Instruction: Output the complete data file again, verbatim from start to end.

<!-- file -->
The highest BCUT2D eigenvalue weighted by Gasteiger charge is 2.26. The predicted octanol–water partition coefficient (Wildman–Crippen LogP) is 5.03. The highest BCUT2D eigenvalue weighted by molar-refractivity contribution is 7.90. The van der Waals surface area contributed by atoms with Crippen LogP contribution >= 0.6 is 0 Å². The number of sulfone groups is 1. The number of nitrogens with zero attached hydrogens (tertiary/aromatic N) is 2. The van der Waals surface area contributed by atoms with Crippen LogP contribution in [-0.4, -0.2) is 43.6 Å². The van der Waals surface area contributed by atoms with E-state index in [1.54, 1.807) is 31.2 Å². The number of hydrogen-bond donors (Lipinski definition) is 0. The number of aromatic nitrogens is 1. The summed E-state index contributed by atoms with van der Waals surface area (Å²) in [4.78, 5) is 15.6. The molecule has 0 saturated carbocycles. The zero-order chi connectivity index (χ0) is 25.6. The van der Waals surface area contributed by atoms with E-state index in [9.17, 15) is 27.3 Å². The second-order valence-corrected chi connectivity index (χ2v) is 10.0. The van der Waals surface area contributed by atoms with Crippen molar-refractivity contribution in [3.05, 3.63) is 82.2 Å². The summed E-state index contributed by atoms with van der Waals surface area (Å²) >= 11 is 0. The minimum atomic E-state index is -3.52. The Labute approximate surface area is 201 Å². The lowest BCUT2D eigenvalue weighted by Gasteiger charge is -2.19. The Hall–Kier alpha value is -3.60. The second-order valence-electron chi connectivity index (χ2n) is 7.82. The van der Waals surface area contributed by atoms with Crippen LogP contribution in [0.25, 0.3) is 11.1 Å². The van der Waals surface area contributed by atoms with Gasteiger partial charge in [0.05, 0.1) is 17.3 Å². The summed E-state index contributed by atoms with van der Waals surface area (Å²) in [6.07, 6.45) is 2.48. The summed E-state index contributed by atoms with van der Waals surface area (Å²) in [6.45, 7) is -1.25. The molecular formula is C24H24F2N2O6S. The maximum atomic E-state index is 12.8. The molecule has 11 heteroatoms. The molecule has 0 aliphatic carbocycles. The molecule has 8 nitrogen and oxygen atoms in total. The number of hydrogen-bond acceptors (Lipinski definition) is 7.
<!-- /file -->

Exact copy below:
The highest BCUT2D eigenvalue weighted by Gasteiger charge is 2.26. The predicted octanol–water partition coefficient (Wildman–Crippen LogP) is 5.03. The highest BCUT2D eigenvalue weighted by molar-refractivity contribution is 7.90. The van der Waals surface area contributed by atoms with Crippen LogP contribution >= 0.6 is 0 Å². The number of sulfone groups is 1. The number of nitrogens with zero attached hydrogens (tertiary/aromatic N) is 2. The van der Waals surface area contributed by atoms with Crippen LogP contribution in [-0.4, -0.2) is 43.6 Å². The van der Waals surface area contributed by atoms with E-state index in [1.54, 1.807) is 31.2 Å². The number of hydrogen-bond donors (Lipinski definition) is 0. The number of aromatic nitrogens is 1. The summed E-state index contributed by atoms with van der Waals surface area (Å²) in [4.78, 5) is 15.6. The molecule has 0 saturated carbocycles. The zero-order chi connectivity index (χ0) is 25.6. The van der Waals surface area contributed by atoms with E-state index in [9.17, 15) is 27.3 Å². The second-order valence-corrected chi connectivity index (χ2v) is 10.0. The van der Waals surface area contributed by atoms with Crippen molar-refractivity contribution in [3.05, 3.63) is 82.2 Å². The summed E-state index contributed by atoms with van der Waals surface area (Å²) >= 11 is 0. The minimum atomic E-state index is -3.52. The Labute approximate surface area is 201 Å². The lowest BCUT2D eigenvalue weighted by Gasteiger charge is -2.19. The Hall–Kier alpha value is -3.60. The second-order valence-electron chi connectivity index (χ2n) is 7.82. The van der Waals surface area contributed by atoms with Crippen LogP contribution in [0.25, 0.3) is 11.1 Å². The van der Waals surface area contributed by atoms with Gasteiger partial charge in [0.05, 0.1) is 17.3 Å². The summed E-state index contributed by atoms with van der Waals surface area (Å²) in [6.07, 6.45) is 2.48. The summed E-state index contributed by atoms with van der Waals surface area (Å²) in [6.45, 7) is -1.25. The molecular formula is C24H24F2N2O6S. The maximum atomic E-state index is 12.8. The molecule has 11 heteroatoms. The molecule has 0 aliphatic carbocycles. The molecule has 8 nitrogen and oxygen atoms in total. The number of hydrogen-bond acceptors (Lipinski definition) is 7.